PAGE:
Posted: Posted Date – 12:47 PM, Mon – Feb 7, 22
Mumbai: Bollywood actor Sanjay Dutt launches production company Three Dimension Motion Pictures in a bid to bring back the golden age of heroism in the industry.
Sanjay cites the recent pan-Indian box office success of South Indian film “Pushpa” and the films of “Baahubali” filmmaker SS Rajamouli as examples of the larger-than-life heroism that is missing in Bollywood, variety.com reports.
“We’re trying to reclaim what we had, what South Indian movies are doing now,” Dutt told Variety.
“When we entered the film industry, we started with heroism, heroic roles, mass love and everything, and I saw that stop. And I’m trying to revive that.
Sanjay made his debut with “Rocky” in 1981, at a time when the leading men of mainstream Indian cinema were written as a full heroic ensemble. Today, this genre in the Hindi film industry has shrunk to a niche, or a “little hole” as Dutt describes it.
“What Denzel Washington, Kevin Costner and Mel Gibson are doing in Hollywood, I think there’s a little gap missing here. I’m trying to reclaim that gap, from a hero of this age, who can play and who can fight and who can stand up for their rights,” the actor said.
“The Golden Age – it just can’t die. Even if you look at Hollywood, it exists there, and in the South. I don’t know what happened to Bollywood. But that’s what we’re trying to reclaim – those days of heroism,” he added.
Three Dimension is preparing a slate that includes horror-comedy “The Virgin Tree,” which will be directed by Sidhaant Sachdev, who has experience in television, music video and assistance and will make his feature film debut , with a cast of four newcomers.
Principal photography begins in May.
The rest of the list is yet to be titled, but includes family drama, action movies with younger actors, and other action movies with a mature man as the hero.
“I won’t play in all of them, but in some of them,” says Dutt.
“I would like to relax as a producer, after 40 years in the industry – to be on the sets on the other side. It will be an experience for me, I have never been in this chair before. impatiently.”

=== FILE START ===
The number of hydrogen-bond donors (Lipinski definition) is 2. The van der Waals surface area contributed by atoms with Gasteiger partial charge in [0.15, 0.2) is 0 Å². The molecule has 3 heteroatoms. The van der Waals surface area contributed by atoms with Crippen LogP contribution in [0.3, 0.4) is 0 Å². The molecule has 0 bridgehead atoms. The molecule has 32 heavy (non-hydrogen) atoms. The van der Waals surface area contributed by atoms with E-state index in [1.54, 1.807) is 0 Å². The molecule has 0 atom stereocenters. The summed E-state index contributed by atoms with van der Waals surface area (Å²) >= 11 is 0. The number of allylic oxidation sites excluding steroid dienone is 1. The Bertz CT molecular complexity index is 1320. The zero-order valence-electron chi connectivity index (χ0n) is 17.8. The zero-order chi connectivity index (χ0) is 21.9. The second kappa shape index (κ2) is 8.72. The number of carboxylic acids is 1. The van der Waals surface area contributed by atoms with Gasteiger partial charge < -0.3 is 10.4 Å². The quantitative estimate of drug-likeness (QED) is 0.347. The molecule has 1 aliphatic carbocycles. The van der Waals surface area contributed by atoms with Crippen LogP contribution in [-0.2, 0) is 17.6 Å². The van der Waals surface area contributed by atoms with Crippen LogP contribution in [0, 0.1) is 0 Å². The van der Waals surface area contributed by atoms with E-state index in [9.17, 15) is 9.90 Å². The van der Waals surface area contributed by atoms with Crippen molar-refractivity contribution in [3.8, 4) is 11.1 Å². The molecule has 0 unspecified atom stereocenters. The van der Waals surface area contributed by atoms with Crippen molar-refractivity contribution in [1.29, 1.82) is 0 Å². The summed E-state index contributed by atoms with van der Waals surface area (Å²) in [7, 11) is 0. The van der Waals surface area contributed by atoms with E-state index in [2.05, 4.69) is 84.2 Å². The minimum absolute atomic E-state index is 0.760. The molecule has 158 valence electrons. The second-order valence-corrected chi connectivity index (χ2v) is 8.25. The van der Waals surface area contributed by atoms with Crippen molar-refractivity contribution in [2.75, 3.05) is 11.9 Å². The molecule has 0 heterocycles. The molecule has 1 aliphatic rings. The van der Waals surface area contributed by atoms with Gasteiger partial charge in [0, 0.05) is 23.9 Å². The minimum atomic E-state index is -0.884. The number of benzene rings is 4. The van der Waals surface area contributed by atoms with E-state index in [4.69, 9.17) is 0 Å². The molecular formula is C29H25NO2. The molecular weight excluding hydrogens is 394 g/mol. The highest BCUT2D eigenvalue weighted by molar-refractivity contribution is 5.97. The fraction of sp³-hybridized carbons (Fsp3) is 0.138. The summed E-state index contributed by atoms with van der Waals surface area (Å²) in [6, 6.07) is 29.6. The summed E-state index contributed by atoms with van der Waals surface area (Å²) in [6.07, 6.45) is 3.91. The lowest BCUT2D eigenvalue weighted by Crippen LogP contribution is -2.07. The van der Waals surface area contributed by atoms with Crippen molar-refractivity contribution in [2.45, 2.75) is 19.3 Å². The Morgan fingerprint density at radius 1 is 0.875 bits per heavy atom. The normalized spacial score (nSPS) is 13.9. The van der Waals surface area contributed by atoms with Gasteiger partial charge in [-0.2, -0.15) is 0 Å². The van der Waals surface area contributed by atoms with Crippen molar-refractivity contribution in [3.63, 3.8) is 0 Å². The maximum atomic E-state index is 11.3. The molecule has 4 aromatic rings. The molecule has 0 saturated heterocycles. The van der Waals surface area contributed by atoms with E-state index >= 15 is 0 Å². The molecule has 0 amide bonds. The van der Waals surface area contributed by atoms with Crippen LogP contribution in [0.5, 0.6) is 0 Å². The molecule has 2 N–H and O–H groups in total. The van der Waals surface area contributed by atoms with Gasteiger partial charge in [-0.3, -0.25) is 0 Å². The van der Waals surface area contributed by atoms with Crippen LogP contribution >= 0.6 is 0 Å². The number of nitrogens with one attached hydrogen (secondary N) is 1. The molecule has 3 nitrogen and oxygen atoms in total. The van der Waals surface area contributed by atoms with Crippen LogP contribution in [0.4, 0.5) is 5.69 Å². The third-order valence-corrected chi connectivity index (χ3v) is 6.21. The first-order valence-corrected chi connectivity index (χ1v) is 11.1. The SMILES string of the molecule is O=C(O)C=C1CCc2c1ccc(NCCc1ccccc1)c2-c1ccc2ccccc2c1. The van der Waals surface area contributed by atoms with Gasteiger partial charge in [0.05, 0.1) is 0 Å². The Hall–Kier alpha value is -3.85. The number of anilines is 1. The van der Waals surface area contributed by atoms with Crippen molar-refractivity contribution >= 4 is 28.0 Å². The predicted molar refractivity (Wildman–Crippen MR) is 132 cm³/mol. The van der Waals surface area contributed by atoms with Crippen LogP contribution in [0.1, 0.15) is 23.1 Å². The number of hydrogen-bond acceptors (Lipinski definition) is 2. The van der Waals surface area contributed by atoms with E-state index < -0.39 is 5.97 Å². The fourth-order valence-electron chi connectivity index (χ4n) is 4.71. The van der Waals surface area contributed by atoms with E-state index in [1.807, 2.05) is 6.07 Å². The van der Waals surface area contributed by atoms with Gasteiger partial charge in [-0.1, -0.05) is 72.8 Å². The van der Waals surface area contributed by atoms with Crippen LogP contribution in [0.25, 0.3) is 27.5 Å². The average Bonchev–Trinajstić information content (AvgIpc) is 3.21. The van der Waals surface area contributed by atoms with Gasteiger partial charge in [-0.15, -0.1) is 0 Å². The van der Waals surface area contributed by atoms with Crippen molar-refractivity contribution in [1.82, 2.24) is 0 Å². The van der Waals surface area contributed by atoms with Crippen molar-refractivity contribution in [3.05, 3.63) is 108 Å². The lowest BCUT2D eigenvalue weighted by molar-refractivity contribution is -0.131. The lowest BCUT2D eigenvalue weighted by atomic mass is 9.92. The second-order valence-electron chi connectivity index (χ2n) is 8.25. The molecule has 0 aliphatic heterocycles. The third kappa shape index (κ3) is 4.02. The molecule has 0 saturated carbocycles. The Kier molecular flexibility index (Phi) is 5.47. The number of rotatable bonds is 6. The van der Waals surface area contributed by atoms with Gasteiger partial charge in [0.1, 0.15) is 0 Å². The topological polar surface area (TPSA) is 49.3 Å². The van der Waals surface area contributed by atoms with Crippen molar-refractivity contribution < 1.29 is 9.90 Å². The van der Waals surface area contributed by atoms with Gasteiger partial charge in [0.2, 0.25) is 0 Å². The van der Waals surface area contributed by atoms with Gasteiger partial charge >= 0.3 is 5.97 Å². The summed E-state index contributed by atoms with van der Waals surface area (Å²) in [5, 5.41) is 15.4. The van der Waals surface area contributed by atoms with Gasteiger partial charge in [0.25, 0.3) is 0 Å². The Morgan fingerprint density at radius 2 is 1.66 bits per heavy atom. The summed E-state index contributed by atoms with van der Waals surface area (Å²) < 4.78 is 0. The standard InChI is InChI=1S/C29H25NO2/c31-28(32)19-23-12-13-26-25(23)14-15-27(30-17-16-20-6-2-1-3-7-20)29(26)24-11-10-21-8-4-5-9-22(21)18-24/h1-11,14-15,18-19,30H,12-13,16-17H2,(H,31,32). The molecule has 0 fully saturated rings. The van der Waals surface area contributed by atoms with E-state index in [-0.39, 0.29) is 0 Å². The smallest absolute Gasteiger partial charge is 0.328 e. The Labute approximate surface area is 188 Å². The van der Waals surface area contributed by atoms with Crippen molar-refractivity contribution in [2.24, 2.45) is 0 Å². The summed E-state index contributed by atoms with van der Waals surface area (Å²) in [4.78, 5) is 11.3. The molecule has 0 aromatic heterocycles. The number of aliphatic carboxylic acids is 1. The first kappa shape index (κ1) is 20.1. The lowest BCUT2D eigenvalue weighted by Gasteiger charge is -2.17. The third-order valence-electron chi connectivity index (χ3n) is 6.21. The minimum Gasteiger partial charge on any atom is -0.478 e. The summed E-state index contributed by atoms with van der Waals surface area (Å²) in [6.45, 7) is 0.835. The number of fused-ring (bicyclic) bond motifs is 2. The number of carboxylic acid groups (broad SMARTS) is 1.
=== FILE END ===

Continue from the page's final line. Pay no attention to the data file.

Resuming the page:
While the Three Dimension slate also includes series for streaming platforms, the films are all intended for theatrical release. “I believe in the big screen – I know it can never be extinguished. “I know OTT (streaming) is a big part of cinema today. But I know the theaters will eventually open up and there will be movies just for theaters,” Dutt said.
The actor blames the vanished heroism of Bollywood squarely on the costumes.
“I feel like this whole corporate structure that is encroaching on our space in Bollywood has ruined everything.
“Because these guys who sit on the table and give money, have no right to interfere with the director for his creation, nor with the actors or to give their opinion on a content or a scenario , when [they] have no idea, when it’s none of their business,” the actor said.
“Their business is financing and that’s where the business stops. But once you start interfering with the script, the direction, the budgets and this and that, things get messy, and that’s why I think we lost a lot of good stuff during that time,” Dutt adds.
“Whereas in the South, this corporate structure does not exist. From the producer, to the director, to everyone involved in the crew, they are passionate about making great movies and that’s what has worked for them.
“And that went against us because that passion to make movies or that passion to do something big and work and play is gone. Which I think will come back. At least in my business, it will come back.
As an actor, Dutt has several films delayed due to Covid, including the historic “Prithviraj” alongside Akshay Kumar, the period action drama “Shamshera” with Ranbir Kapoor and the crime drama “ KGF: Chapter 2″, the sequel to the 2018 Kannada-language film that became an all-India blockbuster.
Dutt’s own life was colorful enough to be adapted as a Bollywood film. A popular actor from the 1980s to the present day, he has also gone through a period of drug addiction, endured multiple bereavements and overcome cancer.
From 1993 to 2016, Dutt was in and out of prison for possessing weapons during the 1993 Bombay bombings.
“I served time in prison and got out. Then I was welcomed by the film industry, which is like family to me and it’s always great how they supported me,” Dutt said.
“And then it was that phase of cancer, which I also came out of. I’m doing great now.
While the actor had a string of hits behind him, Rajkumar Hirani’s ‘Munna Bhai MBBS’ and its sequel ‘Lage Raho Munna Bhai’, produced by Vidhu Vinod Chopra, endeared Dutt to a whole new generation of fans.
Dutt says he asked Hirani and Chopra several times about Part Three and suggested that since he and Warsi are now older, the script reflects that.
“They are thinking and God willing it will happen,” Dutt says.
When asked if Three Dimension would be the logical home for a streaming series about Dutt’s life, he replied, “You put that seed in my head, I’ll think about it now.”